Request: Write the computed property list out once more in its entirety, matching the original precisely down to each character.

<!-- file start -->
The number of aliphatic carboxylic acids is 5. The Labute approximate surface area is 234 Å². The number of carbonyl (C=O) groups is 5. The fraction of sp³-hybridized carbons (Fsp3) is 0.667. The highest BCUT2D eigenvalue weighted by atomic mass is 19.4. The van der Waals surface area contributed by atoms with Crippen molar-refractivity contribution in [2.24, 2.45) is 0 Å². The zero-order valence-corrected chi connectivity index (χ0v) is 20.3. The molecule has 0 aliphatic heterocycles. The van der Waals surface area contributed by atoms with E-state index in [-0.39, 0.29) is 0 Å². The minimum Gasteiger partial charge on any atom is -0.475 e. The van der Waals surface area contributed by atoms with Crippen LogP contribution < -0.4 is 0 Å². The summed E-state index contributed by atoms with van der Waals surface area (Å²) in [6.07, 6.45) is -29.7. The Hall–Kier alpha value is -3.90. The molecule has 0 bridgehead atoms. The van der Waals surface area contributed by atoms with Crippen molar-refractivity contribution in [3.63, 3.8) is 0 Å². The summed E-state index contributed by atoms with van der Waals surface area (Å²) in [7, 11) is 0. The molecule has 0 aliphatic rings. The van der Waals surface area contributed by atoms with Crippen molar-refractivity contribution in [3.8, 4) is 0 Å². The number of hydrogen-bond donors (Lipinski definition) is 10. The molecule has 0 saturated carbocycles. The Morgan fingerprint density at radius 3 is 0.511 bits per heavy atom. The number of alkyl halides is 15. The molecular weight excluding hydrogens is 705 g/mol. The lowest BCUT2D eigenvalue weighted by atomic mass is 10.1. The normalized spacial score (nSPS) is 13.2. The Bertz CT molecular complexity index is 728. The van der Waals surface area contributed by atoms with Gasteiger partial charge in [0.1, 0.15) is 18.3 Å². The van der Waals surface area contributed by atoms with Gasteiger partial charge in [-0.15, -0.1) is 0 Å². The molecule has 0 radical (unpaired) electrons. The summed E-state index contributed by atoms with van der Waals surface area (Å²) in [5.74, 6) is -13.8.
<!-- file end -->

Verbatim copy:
The number of aliphatic carboxylic acids is 5. The Labute approximate surface area is 234 Å². The number of carbonyl (C=O) groups is 5. The fraction of sp³-hybridized carbons (Fsp3) is 0.667. The highest BCUT2D eigenvalue weighted by atomic mass is 19.4. The van der Waals surface area contributed by atoms with Crippen molar-refractivity contribution in [2.24, 2.45) is 0 Å². The zero-order valence-corrected chi connectivity index (χ0v) is 20.3. The molecule has 0 aliphatic heterocycles. The van der Waals surface area contributed by atoms with E-state index in [-0.39, 0.29) is 0 Å². The minimum Gasteiger partial charge on any atom is -0.475 e. The van der Waals surface area contributed by atoms with Crippen LogP contribution < -0.4 is 0 Å². The summed E-state index contributed by atoms with van der Waals surface area (Å²) in [6.07, 6.45) is -29.7. The Hall–Kier alpha value is -3.90. The molecule has 0 bridgehead atoms. The van der Waals surface area contributed by atoms with Crippen molar-refractivity contribution in [3.63, 3.8) is 0 Å². The summed E-state index contributed by atoms with van der Waals surface area (Å²) in [7, 11) is 0. The molecule has 0 aliphatic rings. The van der Waals surface area contributed by atoms with Crippen molar-refractivity contribution in [3.8, 4) is 0 Å². The number of hydrogen-bond donors (Lipinski definition) is 10. The molecule has 0 saturated carbocycles. The Morgan fingerprint density at radius 3 is 0.511 bits per heavy atom. The number of alkyl halides is 15. The molecular weight excluding hydrogens is 705 g/mol. The lowest BCUT2D eigenvalue weighted by atomic mass is 10.1. The normalized spacial score (nSPS) is 13.2. The Bertz CT molecular complexity index is 728. The van der Waals surface area contributed by atoms with Gasteiger partial charge in [0.1, 0.15) is 18.3 Å². The van der Waals surface area contributed by atoms with Gasteiger partial charge in [-0.15, -0.1) is 0 Å². The molecule has 0 radical (unpaired) electrons. The summed E-state index contributed by atoms with van der Waals surface area (Å²) in [5.74, 6) is -13.8.